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Updated on: Wednesday, May 29, 2019, 03:32 AM IST

CAG flags Narendra Modi government increased use of off-budget financing

Photo by Martin BERNETTI / AFP |

Photo by Martin BERNETTI / AFP |

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New Delhi: Off-budget borrowings by the Modi government, to finance capital and revenue spending in 2016-17, could make its earlier claims about adhering to fiscal limits go awry by as much as 5 per cent of the GDP, according to a CAG report. A Comptroller and Auditor General (CAG) report on Compliance of the Fiscal Responsibility and Budget Management (FRBM) Act, 2003 for fiscal 2016-17, tabled in Parliament on Tuesday, claimed that the government could have miscalculated its adherence to 3.5 per cent fiscal deficit and 2.1 per cent revenue deficit targets. “There is mismatch between the provision under FRBM Act and corresponding provision under FRBM Rules in respect of liability targets,” the report said.

According to the report, the government resorted to market borrowings (off-budget financing) for revenue as well as capital expenditure, after it exceeded expenses from the FRBM set limits of 70 per cent of budgeted expense, by mid-year 2016-17. “In terms of revenue spending, off-budget financing was used for covering deferring fertiliser arrears/bills through special banking arrangements; food subsidy bills/arrears of FCI through borrowings and for implementation of irrigation scheme (AIBP) through borrowings by NABARD under the Long Term Irrigation Fund (LTIF),” the CAG report said. The government had cleared fertiliser arrears of Rs 30,000 crore out of Rs 40,000 crore from 2015 onwards. It had committed to clear the remaining Rs 10,000 crore in the current fiscal. The food subsidy arrears, due mostly to Food Corporation of India, rose to an all-time high of Rs 2 lakh crore under this government. During 2016-17, it shot up to Rs 81,303 crore from Rs 68,834 crore the previous year.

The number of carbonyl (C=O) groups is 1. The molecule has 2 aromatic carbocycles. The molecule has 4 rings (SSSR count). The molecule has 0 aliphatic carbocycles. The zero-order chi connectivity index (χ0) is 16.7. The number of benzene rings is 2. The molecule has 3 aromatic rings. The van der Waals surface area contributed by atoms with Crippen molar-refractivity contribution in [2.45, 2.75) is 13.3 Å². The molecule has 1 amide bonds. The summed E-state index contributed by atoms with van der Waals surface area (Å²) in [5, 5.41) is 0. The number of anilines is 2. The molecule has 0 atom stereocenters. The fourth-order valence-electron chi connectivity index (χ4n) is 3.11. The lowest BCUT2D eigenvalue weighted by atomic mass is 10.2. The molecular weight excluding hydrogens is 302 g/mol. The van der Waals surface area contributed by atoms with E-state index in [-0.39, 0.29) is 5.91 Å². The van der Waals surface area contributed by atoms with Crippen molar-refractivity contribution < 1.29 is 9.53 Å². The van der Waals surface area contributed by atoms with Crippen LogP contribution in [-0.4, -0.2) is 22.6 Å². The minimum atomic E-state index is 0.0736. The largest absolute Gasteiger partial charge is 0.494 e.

In the previous three Union budgets, the government has promised funds of Rs 1.7 lakh crore to NABARD, to implement its rural development schemes, centred around irrigation, roads, and for farming and animal husbandry activities. “In terms of capital expenditure, off-budget financing of railway projects through borrowings of the IRFC (Indian Railway Finance Corporation) and financing of power projects through the PFC (Power Finance Corporation) are outside the budgetary control,” the report said.

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The IRFC had made off-budget borrowings of Rs 1.02 lakh crore to fund railways projects, while the PFC borrowed Rs 2 lakh crore to finance power infrastructure. These borrowings were made over and above the budget limits, the CAG said. To finance activities of the government, the FCI and most of these organisations had resorted to borrowings through unsecured loans, and loans from savings funds like the National Small Savings Fund (NSSF). According to the CAG findings, the government understated its public account liability by Rs 7.63 lakh crore. This overspent amount accounted for 5 per cent of India’s GDP, making government spending comprise 50.5 per cent of India’s GDP, instead of its projection of only 45 per cent of GDP. The government had claimed to have bettered its target of 47.1 per cent of GDP, even while announcing and investing in large ticket government programmes.

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Published on: Thursday, January 10, 2019, 06:00 AM IST
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